Category Archives: Resources – Software, Websites, Records, Etc

Friday’s Find – Historical Maps of Pittsburgh PA

Last week’s Friday’s Find was historical maps of Philadelphia, Pennsylvania. This week we move across the state to a site hosted by the University of Pittsburgh that has a great collection of historical maps of Pittsburgh, Pennsylvania and vicinity. Check it out here.

The format of the maps at this site is quite a bit different than the layered maps of Philadelphia, but the content is (I think) equally as useful. For my own research, I was focusing on the City of Pittsburgh Geodetic and Topographic Survey Maps. I was trying to locate the street where my husband’s great-grandfather lived when he was naturalized in the early 1920s. Not being familiar with Pittsburgh, I was not having very much luck. The street was not showing up on current maps, so I suspected that it was either renamed or closed down.

As it turns out, I was able to find the street on the older maps on the University of Pittsburgh site. Then, by comparing the older maps to newer ones, I was able to determine that the neighborhood where the street was located was subsumed by the expansion of the J&L Steel plant. This lead me to search the area newspapers and I was able to find an article describing the expansion. (The article, however, did not name any of the condemned streets by name.)  In my case these maps were key in helping me find the information I was seeking.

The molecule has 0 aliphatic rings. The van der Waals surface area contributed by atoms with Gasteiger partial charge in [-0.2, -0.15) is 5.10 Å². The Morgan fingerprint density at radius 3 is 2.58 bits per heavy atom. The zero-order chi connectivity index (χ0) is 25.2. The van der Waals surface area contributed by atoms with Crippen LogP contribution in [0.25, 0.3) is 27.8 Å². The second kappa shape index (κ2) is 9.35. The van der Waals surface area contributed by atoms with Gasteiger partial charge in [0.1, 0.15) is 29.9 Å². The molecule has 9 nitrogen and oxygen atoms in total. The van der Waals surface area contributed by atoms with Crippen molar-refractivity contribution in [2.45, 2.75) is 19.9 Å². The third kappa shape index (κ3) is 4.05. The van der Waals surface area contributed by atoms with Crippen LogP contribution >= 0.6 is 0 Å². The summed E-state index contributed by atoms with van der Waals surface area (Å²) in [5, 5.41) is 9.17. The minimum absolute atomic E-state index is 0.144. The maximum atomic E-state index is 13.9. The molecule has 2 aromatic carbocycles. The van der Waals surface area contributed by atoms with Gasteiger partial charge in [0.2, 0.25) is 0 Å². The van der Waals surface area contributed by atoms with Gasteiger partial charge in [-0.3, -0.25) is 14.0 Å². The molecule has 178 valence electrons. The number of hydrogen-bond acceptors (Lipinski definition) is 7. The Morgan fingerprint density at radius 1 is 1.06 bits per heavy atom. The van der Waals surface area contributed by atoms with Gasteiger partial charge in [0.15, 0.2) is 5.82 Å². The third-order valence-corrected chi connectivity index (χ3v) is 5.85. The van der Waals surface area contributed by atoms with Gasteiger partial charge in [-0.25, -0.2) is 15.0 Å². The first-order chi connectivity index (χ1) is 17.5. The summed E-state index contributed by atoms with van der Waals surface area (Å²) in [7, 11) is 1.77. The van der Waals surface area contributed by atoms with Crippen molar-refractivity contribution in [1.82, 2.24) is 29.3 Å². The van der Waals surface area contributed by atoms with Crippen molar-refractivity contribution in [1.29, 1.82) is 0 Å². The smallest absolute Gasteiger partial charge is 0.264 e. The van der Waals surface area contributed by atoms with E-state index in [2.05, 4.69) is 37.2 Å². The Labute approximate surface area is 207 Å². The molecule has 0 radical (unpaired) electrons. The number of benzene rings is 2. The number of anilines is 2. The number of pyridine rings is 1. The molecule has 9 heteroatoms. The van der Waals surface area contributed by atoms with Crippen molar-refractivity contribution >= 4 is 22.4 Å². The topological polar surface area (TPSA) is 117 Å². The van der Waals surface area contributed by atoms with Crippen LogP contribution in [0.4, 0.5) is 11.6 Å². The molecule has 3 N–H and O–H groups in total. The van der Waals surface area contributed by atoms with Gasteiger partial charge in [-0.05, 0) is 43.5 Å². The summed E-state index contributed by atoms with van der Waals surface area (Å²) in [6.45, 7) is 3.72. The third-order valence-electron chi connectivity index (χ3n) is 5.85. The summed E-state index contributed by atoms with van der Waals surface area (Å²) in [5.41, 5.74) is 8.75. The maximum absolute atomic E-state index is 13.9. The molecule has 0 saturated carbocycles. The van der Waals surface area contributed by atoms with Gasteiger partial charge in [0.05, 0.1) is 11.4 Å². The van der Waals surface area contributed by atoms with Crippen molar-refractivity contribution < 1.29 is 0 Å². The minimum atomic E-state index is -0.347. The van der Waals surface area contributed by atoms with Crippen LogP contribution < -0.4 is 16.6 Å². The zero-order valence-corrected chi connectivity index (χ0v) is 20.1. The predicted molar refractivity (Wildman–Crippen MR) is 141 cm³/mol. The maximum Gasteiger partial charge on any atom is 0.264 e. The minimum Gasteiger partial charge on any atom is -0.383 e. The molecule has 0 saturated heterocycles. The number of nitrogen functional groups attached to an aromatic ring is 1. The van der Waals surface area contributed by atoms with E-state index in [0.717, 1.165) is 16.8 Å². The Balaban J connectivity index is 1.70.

So the Pittsburgh maps are my Friday Find for this week. Hopefully someone else might find them as useful as I did!

Friday’s Find – Historic Philadelphia, PA Maps

I was recently trying to geographically analyze census data from the mid to late 1800s. More specifically, I was looking at various families of the same surname who were living in the city of Philadelphia. I was trying to get a feel for the proximity of the various neighborhoods in which they lived and potentially a better feel for their relative socio-economic status. The problem was that I was unfamiliar with the neighborhoods and their locations within the city.